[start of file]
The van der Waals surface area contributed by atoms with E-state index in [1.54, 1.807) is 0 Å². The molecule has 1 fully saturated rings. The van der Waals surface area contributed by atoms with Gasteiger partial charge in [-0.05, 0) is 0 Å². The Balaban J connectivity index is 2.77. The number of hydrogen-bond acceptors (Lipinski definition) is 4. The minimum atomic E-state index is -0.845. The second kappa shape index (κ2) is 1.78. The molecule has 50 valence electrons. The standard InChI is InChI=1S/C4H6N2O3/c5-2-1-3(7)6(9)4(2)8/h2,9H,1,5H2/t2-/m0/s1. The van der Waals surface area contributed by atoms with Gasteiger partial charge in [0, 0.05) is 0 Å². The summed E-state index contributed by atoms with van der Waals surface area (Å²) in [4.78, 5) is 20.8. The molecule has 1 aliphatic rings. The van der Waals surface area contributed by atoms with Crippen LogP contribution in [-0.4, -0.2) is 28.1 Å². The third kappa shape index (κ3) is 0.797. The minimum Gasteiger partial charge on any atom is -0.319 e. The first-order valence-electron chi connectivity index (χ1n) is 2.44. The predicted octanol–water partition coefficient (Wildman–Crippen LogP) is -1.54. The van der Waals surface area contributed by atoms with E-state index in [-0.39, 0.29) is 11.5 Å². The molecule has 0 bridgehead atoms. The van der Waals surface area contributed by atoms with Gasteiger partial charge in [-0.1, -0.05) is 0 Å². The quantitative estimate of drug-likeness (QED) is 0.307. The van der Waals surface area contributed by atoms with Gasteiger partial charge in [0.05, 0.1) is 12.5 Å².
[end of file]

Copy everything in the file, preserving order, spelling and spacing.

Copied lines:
The van der Waals surface area contributed by atoms with E-state index in [1.54, 1.807) is 0 Å². The molecule has 1 fully saturated rings. The van der Waals surface area contributed by atoms with Gasteiger partial charge in [-0.05, 0) is 0 Å². The Balaban J connectivity index is 2.77. The number of hydrogen-bond acceptors (Lipinski definition) is 4. The minimum atomic E-state index is -0.845. The second kappa shape index (κ2) is 1.78. The molecule has 50 valence electrons. The standard InChI is InChI=1S/C4H6N2O3/c5-2-1-3(7)6(9)4(2)8/h2,9H,1,5H2/t2-/m0/s1. The van der Waals surface area contributed by atoms with Gasteiger partial charge in [0, 0.05) is 0 Å². The summed E-state index contributed by atoms with van der Waals surface area (Å²) in [4.78, 5) is 20.8. The molecule has 1 aliphatic rings. The van der Waals surface area contributed by atoms with Crippen LogP contribution in [-0.4, -0.2) is 28.1 Å². The third kappa shape index (κ3) is 0.797. The minimum Gasteiger partial charge on any atom is -0.319 e. The first-order valence-electron chi connectivity index (χ1n) is 2.44. The predicted octanol–water partition coefficient (Wildman–Crippen LogP) is -1.54. The van der Waals surface area contributed by atoms with E-state index in [-0.39, 0.29) is 11.5 Å². The molecule has 0 bridgehead atoms. The van der Waals surface area contributed by atoms with Gasteiger partial charge in [-0.1, -0.05) is 0 Å². The quantitative estimate of drug-likeness (QED) is 0.307. The van der Waals surface area contributed by atoms with Gasteiger partial charge in [0.05, 0.1) is 12.5 Å².